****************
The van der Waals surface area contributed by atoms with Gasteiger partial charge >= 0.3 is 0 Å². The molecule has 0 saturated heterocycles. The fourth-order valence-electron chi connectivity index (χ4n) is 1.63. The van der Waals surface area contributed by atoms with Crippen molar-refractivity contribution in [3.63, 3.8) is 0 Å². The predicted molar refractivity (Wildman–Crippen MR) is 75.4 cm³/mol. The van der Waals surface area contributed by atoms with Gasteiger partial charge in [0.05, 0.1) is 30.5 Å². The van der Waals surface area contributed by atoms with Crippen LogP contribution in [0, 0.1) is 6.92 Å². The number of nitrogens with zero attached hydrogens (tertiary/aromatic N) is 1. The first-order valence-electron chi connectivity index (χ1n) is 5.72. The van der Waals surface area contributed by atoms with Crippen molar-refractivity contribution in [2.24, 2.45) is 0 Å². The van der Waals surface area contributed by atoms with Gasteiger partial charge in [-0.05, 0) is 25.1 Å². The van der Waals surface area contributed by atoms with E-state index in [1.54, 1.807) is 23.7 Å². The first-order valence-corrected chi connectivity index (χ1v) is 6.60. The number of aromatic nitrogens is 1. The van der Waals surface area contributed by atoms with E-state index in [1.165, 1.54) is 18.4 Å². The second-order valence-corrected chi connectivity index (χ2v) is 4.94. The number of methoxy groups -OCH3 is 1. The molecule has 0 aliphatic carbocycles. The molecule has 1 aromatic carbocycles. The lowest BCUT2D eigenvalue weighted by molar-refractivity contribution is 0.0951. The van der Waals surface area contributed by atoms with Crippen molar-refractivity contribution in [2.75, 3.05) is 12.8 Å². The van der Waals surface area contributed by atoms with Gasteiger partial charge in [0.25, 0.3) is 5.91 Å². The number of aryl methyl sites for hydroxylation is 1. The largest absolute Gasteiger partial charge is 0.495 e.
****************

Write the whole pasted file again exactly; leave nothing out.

The van der Waals surface area contributed by atoms with Gasteiger partial charge >= 0.3 is 0 Å². The molecule has 0 saturated heterocycles. The fourth-order valence-electron chi connectivity index (χ4n) is 1.63. The van der Waals surface area contributed by atoms with Crippen molar-refractivity contribution in [3.63, 3.8) is 0 Å². The predicted molar refractivity (Wildman–Crippen MR) is 75.4 cm³/mol. The van der Waals surface area contributed by atoms with Gasteiger partial charge in [0.05, 0.1) is 30.5 Å². The van der Waals surface area contributed by atoms with Crippen LogP contribution in [0, 0.1) is 6.92 Å². The number of nitrogens with zero attached hydrogens (tertiary/aromatic N) is 1. The first-order valence-electron chi connectivity index (χ1n) is 5.72. The van der Waals surface area contributed by atoms with Crippen molar-refractivity contribution in [2.24, 2.45) is 0 Å². The van der Waals surface area contributed by atoms with Gasteiger partial charge in [-0.05, 0) is 25.1 Å². The van der Waals surface area contributed by atoms with E-state index in [1.54, 1.807) is 23.7 Å². The first-order valence-corrected chi connectivity index (χ1v) is 6.60. The number of aromatic nitrogens is 1. The van der Waals surface area contributed by atoms with E-state index in [1.165, 1.54) is 18.4 Å². The second-order valence-corrected chi connectivity index (χ2v) is 4.94. The number of methoxy groups -OCH3 is 1. The molecule has 0 aliphatic carbocycles. The molecule has 1 aromatic carbocycles. The lowest BCUT2D eigenvalue weighted by molar-refractivity contribution is 0.0951. The van der Waals surface area contributed by atoms with Crippen molar-refractivity contribution in [2.75, 3.05) is 12.8 Å². The van der Waals surface area contributed by atoms with Gasteiger partial charge in [0.25, 0.3) is 5.91 Å². The number of aryl methyl sites for hydroxylation is 1. The largest absolute Gasteiger partial charge is 0.495 e.